Weather Change and Moralities in East Sumba, Indonesia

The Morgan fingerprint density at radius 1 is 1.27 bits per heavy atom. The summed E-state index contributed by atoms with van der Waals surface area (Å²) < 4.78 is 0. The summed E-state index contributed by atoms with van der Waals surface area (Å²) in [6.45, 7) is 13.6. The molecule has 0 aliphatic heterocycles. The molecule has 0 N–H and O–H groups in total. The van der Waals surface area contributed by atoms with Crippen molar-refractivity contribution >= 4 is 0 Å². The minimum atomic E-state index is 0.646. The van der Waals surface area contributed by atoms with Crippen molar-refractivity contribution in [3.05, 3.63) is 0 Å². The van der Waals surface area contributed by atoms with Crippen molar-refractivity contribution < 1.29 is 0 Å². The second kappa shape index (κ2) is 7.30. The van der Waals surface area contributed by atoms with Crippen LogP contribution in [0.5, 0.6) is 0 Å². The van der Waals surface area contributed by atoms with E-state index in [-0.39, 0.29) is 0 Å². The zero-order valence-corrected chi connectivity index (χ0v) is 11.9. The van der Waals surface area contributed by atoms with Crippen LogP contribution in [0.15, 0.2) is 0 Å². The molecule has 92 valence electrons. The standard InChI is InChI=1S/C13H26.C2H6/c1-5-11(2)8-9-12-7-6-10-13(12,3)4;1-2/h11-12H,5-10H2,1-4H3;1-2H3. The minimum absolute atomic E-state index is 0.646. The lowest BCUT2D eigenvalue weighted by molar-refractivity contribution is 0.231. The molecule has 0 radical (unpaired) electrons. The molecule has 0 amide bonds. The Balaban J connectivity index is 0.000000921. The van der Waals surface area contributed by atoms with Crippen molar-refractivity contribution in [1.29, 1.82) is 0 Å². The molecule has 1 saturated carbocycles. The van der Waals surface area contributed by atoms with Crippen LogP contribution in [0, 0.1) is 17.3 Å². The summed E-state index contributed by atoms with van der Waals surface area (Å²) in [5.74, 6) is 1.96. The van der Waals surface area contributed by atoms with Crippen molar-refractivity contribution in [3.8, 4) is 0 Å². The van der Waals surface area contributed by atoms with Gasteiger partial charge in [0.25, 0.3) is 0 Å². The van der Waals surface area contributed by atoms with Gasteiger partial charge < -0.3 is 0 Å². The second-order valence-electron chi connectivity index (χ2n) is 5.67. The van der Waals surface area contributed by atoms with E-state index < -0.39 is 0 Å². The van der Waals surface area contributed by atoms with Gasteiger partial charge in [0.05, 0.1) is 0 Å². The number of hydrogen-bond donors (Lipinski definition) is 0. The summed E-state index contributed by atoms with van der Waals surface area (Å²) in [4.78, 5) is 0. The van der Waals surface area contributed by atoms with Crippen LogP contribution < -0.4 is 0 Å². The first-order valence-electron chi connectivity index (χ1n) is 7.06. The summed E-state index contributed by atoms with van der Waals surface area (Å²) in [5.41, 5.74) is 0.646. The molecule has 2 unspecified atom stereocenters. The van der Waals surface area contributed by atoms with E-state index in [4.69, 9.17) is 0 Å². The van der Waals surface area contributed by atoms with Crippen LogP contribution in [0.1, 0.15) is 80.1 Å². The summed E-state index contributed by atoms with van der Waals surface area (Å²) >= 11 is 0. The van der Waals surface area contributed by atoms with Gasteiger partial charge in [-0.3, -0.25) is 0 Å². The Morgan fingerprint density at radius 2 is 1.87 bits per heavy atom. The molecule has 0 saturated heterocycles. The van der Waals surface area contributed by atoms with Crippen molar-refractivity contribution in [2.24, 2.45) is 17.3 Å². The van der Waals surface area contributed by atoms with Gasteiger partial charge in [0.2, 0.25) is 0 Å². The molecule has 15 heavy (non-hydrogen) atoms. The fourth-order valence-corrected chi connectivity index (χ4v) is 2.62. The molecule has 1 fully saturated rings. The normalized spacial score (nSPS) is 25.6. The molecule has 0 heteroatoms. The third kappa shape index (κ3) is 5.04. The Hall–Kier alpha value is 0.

For many people in East Sumba, Indonesia, the rain has become unpredictable, a stranger, sometimes coming uninvited and sometimes leaving without notice. Although the weather has changed noticeably, the scientific discourse of anthropogenic climate change plays only a minor role in people's explanations for the erratic rainfall and seasonal changes they observe. This study follows the subjective experiences and narratives of rice farmers, village leaders, Marapu priests, fire fighters and high school teachers, to name a few, and takes a phenomenological approach to explore the various responses to stranger weather. While anthropological studies around the globe have shown how people tend to both localize and moralize weather and climate change, few research projects have explicitly focused on the moral dimension. By closely examining the local dynamics of blame as well as people’s hopeful visions for restoration, this study aims to take the anthropological argument beyond the notion of self-blame and deepen the understanding of moral negotiations in times of weather breakdown.